It is useful to have deadlines for the different stages of the process; these are usually set out in legislation or in a founding document. But deadlines must be carefully considered, for too- short deadlines may limit public participation and may give the impression of the process being manipulated, while long deadlines may stretch the process unduly when the need is to provide closure and establish a new order. Processes tend to exceed original estimates or stipulated deadlines. There are various reasons for this: the complexity of the process, a slow start, a genuine underestimation of the time required, procuring financial and other resources, emergencies, and the selfish interests of delegates, commissioners, and the staff of associated institutions in prolonging the process.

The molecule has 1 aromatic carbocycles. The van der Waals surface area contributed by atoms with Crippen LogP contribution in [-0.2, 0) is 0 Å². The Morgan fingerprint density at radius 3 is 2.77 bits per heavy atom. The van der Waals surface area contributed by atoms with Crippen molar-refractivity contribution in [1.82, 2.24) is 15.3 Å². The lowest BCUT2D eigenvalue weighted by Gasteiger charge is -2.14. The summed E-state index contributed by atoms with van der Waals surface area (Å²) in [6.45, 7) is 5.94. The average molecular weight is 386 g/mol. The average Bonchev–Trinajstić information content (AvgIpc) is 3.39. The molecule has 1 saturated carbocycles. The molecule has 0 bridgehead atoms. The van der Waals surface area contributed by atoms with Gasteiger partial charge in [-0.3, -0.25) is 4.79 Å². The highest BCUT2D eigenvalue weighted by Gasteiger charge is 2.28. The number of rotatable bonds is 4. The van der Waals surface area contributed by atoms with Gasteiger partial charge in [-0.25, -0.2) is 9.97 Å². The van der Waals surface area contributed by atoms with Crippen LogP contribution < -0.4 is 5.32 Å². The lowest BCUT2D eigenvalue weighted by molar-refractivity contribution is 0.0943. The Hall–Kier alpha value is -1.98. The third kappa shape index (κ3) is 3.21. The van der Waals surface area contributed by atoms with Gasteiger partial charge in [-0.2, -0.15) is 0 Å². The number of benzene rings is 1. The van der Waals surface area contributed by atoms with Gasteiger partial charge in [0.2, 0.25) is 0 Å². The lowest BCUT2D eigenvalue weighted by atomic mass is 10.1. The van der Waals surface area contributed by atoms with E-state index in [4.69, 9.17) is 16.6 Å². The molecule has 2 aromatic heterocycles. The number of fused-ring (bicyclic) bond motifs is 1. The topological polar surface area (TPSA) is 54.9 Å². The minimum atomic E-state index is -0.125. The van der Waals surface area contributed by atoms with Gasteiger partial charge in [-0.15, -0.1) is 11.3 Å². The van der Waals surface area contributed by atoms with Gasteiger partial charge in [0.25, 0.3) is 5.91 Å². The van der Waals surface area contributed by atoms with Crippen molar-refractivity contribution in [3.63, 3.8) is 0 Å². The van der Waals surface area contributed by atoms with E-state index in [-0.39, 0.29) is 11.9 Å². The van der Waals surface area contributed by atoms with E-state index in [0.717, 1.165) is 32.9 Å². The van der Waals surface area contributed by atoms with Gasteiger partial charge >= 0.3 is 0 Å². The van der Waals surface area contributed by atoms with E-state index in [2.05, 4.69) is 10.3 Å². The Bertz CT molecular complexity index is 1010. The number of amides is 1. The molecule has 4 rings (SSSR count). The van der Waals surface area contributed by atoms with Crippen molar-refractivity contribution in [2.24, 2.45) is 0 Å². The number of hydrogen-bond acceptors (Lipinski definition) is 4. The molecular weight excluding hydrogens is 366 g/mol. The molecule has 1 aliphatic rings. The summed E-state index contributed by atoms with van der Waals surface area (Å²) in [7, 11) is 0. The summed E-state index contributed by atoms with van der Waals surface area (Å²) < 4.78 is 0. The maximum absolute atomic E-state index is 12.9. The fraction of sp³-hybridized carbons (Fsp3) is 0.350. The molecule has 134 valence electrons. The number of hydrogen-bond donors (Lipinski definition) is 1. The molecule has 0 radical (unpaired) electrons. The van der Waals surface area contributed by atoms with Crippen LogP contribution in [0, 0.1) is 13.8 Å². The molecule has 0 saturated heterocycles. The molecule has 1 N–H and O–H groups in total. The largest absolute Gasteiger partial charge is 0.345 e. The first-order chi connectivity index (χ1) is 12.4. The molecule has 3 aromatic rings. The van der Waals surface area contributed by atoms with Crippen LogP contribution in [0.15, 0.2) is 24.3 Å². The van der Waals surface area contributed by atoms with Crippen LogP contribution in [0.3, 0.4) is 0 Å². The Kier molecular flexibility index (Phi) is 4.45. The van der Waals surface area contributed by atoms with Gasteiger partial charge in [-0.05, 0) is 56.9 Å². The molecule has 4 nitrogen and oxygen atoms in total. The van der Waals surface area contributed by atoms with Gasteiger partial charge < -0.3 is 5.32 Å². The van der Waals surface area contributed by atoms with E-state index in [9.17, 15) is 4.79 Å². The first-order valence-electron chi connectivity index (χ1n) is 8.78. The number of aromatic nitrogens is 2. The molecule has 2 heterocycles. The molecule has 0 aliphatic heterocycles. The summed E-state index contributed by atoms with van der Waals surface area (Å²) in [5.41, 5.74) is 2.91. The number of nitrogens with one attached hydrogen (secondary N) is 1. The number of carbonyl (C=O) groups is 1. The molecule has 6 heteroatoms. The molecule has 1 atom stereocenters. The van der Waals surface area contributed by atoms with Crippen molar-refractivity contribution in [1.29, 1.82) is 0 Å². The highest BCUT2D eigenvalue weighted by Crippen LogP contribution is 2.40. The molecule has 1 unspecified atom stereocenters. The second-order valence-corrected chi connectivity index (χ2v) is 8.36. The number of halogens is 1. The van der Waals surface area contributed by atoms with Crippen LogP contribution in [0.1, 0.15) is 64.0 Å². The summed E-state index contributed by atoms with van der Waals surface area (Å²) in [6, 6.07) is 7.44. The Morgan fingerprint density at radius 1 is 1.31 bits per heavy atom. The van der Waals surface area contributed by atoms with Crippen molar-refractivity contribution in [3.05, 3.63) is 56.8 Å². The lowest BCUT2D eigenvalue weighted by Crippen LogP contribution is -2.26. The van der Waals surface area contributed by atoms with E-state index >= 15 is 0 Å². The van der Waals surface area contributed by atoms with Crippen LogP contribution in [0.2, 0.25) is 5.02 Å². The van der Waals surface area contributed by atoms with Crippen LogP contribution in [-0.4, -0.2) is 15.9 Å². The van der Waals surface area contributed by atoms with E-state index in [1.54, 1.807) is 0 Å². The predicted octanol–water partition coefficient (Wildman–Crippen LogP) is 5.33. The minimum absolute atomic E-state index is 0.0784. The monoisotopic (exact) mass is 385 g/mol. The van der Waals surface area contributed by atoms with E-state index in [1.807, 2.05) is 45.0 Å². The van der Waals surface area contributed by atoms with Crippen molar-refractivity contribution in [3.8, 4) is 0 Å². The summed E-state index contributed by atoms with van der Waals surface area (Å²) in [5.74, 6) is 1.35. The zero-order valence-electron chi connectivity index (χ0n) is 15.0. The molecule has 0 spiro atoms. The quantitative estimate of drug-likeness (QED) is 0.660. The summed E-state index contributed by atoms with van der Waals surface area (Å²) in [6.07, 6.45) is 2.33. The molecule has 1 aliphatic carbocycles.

Deadlines can be useful, but they require an enforcement mechanism—some way to penalize those who do not meet them. The reality is that deadlines are often missed because political will is lacking or some outstanding questions from the past have not been dealt with. (A good example is the Nepal process.) Constitution-making processes are now quite complex, requiring consensus at different stages for them to move on, but it is easy to assume erroneously that the process will be smooth.